Reflections on Illness and Naming
This is a collection of posts, originally published in three installments in late 2015 and early 2016. What follows is an edited version. What’s remarkable to me—writing in August 2021—is how much my views have changed, and how much consistency yet remains. I hope this collection of reflections benefits you in some way.
The way of the Son of God into the far country is the way of obedience. This is…the first and inner moment of the mystery of the deity of Christ. – Karl Barth
In October 2015, I attended a weekend-long retreat in Santa Maria, California, located in Santa Barbara County. My group and I trekked for three and a half hours in remarkably bad traffic to join twenty or so students who belong to UCLA’s branch of Reformed University Fellowship (RUF). We joined a larger group of students and campus ministers who belong to other RUFs located in Southern California at the Zaca Lake Retreat Center.
Once there, I listened to the retreat’s guest speaker, Chad Brewer, an RUF campus minister talk about (predictably) Jesus Christ; who He is, and what He wants from us — on Friday Night, Saturday morning and evening, and Sunday morning. Friday night’s message was centered on 1 John 1.
I doubt a more beautiful introduction to a letter has ever been written. I think something that adds to the beauty of the text is the tripartite vision John sketches for us in the first sentence of the letter. The Witnesses heard, saw, and touched the Lord. They touched the Holy One, the one who, “For our sake [was made] to be sin who knew no sin, so that in him we might become the righteousness of God” (2 Cor. 5:21). When we come to the Lord’s table in communion, we “taste and see that the Lord is good!” (Psalm 34:8a). We hear the word of God preached to us, and we touch the elements which signify the body and blood of Christ, of which we eat and drink in the Heavenly places by the power of the Holy Spirit.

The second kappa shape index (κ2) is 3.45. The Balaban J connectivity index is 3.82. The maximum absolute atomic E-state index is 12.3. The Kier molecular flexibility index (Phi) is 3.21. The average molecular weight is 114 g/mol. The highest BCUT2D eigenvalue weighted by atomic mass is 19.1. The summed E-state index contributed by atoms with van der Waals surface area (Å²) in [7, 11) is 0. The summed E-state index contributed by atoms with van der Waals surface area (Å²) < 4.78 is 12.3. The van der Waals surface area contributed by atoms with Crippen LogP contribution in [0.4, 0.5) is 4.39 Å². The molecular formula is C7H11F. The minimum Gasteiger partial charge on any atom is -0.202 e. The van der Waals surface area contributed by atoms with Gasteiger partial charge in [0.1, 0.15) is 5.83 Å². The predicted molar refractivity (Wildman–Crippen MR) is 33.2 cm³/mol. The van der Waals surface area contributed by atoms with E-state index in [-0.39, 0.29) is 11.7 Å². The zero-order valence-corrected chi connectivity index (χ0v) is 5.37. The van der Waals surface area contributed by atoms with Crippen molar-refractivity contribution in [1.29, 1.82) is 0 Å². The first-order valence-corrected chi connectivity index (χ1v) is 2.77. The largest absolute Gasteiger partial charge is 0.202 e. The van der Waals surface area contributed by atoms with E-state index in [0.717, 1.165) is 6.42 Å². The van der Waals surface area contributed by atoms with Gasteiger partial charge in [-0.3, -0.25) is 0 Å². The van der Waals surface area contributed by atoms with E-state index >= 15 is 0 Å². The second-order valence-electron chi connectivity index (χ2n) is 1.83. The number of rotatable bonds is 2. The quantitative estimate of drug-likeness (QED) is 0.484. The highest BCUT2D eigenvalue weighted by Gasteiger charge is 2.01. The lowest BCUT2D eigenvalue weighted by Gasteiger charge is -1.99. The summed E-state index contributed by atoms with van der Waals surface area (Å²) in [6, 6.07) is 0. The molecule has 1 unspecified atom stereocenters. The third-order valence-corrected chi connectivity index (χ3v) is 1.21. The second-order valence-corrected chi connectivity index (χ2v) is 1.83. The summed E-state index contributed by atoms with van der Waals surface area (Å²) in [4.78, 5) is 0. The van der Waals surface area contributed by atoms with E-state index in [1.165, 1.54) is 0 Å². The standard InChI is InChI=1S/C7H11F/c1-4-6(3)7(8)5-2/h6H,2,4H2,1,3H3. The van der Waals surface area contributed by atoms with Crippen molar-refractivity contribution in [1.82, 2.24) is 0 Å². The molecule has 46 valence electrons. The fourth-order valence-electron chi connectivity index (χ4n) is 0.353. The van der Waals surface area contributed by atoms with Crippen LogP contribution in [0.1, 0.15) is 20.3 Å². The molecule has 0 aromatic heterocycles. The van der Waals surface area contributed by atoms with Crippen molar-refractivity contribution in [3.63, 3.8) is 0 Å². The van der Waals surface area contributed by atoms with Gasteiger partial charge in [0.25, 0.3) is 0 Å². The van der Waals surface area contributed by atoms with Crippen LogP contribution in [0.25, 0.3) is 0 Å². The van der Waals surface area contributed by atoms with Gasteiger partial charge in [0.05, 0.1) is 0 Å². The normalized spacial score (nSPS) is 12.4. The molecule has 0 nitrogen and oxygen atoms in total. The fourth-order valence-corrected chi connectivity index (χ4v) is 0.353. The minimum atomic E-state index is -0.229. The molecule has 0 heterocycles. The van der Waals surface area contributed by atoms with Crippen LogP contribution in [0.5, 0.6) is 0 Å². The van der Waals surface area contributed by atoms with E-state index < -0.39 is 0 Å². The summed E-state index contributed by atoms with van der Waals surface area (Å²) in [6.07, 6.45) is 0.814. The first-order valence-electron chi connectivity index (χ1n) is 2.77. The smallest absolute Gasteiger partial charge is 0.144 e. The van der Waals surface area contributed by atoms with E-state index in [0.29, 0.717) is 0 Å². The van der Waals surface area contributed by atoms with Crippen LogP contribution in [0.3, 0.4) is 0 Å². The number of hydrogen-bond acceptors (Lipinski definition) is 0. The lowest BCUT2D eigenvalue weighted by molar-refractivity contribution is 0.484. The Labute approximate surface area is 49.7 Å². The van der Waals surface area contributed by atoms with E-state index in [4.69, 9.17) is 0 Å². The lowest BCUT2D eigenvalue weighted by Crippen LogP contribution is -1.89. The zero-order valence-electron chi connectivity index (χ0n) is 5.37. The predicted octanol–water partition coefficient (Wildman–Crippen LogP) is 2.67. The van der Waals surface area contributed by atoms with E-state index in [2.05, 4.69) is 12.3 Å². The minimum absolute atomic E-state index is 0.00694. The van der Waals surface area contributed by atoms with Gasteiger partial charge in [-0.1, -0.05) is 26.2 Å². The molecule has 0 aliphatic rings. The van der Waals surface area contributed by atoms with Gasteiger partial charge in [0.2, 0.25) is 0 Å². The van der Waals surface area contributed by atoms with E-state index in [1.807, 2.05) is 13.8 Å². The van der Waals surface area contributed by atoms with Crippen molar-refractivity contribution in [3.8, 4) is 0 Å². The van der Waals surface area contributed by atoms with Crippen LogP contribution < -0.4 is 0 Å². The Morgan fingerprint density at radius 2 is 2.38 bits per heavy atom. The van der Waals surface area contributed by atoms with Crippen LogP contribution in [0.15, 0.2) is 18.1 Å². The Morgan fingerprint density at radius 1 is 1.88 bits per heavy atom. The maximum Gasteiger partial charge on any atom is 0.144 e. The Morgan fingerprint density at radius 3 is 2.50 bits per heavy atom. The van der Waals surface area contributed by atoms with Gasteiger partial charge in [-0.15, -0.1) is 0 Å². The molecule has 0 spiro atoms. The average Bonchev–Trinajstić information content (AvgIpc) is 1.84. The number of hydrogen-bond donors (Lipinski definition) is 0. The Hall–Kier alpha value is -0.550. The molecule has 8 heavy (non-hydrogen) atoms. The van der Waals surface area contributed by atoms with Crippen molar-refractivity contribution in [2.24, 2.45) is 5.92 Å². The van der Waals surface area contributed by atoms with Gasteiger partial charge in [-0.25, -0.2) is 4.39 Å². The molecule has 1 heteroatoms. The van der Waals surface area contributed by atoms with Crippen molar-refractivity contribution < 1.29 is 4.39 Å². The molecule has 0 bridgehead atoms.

Below are some thoughts and observations I gathered about myself and about the Lord while on this retreat.
A: “How are you?”
B: “I’ve been in a lot of physical pain recently.”
It’s not something the average person hears every day, thankfully. It would appear that all of my reflection on the theological literature discussing what an “ideal Christian response to pain and suffering,” should look like seems to come up short while I’m actually suffering.
When I have to lie down because standing up and walking around is too painful, I’m often overwhelmed when I think about Romans 5:3–5. Paul instructs that “we rejoice in our sufferings, knowing that suffering produces endurance, and endurance produces character, and character produces hope, and hope does not put us to shame, because God’s love has been poured into our hearts through the Holy Spirit who has been given to us.” I debate with myself whether or not rejoicing in suffering means the same thing as rejoicing while suffering. I have to lean toward “No,” simply because the latter is so uncharacteristic of the Christian faith. We aren’t supposed to do things the way the world does things, we do things in faith. We shouldn’t just suffer, but rejoice in our sufferings while we suffer.
In 2 Cor. 2:19, the Lord tells Paul, who is suffering from a “thorn in [his] side” (perhaps his declining vision), “‘My grace is sufficient for you, for my power is made perfect in weakness.’ Therefore I will boast all the more gladly of my weaknesses, so that the power of Christ may rest upon me.” If power is made perfect in weakness, then our suffering will produce Christian endurance — God will provide us with the courage to be, to borrow Tillich’s phrase. At this stage in Paul’s argument, we aren’t told what type of existence we will have as we continue to be, preserved by the tender, loving-kindness of our Lord. This alien endurance, our continued being (which is always united to Christ) must, from this juncture, develop “character.” Our resolve is strengthened precisely because God gives us the courage to be in the midst of suffering. We are sufferers held in God’s arms; our resolve in the midst of suffering (our character), which is inspired by the fact of our alien (i.e. conferred unto us by God) endurance, will bring forth hope in the God of the Gospel.